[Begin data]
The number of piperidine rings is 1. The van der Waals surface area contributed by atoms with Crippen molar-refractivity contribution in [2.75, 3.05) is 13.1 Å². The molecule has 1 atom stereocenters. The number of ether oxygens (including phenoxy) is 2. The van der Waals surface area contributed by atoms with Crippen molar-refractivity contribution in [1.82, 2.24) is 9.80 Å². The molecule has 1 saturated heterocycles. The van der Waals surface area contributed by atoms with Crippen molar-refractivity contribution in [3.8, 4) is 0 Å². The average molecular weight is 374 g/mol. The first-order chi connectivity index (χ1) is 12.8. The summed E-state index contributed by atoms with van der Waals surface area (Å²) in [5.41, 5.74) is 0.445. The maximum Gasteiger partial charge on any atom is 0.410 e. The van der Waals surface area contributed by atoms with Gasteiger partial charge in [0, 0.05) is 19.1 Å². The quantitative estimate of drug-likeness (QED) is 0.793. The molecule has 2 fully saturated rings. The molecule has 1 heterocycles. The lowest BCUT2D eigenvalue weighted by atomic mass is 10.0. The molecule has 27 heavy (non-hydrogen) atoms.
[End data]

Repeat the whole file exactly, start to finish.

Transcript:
The number of piperidine rings is 1. The van der Waals surface area contributed by atoms with Crippen molar-refractivity contribution in [2.75, 3.05) is 13.1 Å². The molecule has 1 atom stereocenters. The number of ether oxygens (including phenoxy) is 2. The van der Waals surface area contributed by atoms with Crippen molar-refractivity contribution in [1.82, 2.24) is 9.80 Å². The molecule has 1 saturated heterocycles. The van der Waals surface area contributed by atoms with Crippen molar-refractivity contribution in [3.8, 4) is 0 Å². The average molecular weight is 374 g/mol. The first-order chi connectivity index (χ1) is 12.8. The summed E-state index contributed by atoms with van der Waals surface area (Å²) in [5.41, 5.74) is 0.445. The maximum Gasteiger partial charge on any atom is 0.410 e. The van der Waals surface area contributed by atoms with Gasteiger partial charge in [0, 0.05) is 19.1 Å². The quantitative estimate of drug-likeness (QED) is 0.793. The molecule has 2 fully saturated rings. The molecule has 1 heterocycles. The lowest BCUT2D eigenvalue weighted by atomic mass is 10.0. The molecule has 27 heavy (non-hydrogen) atoms.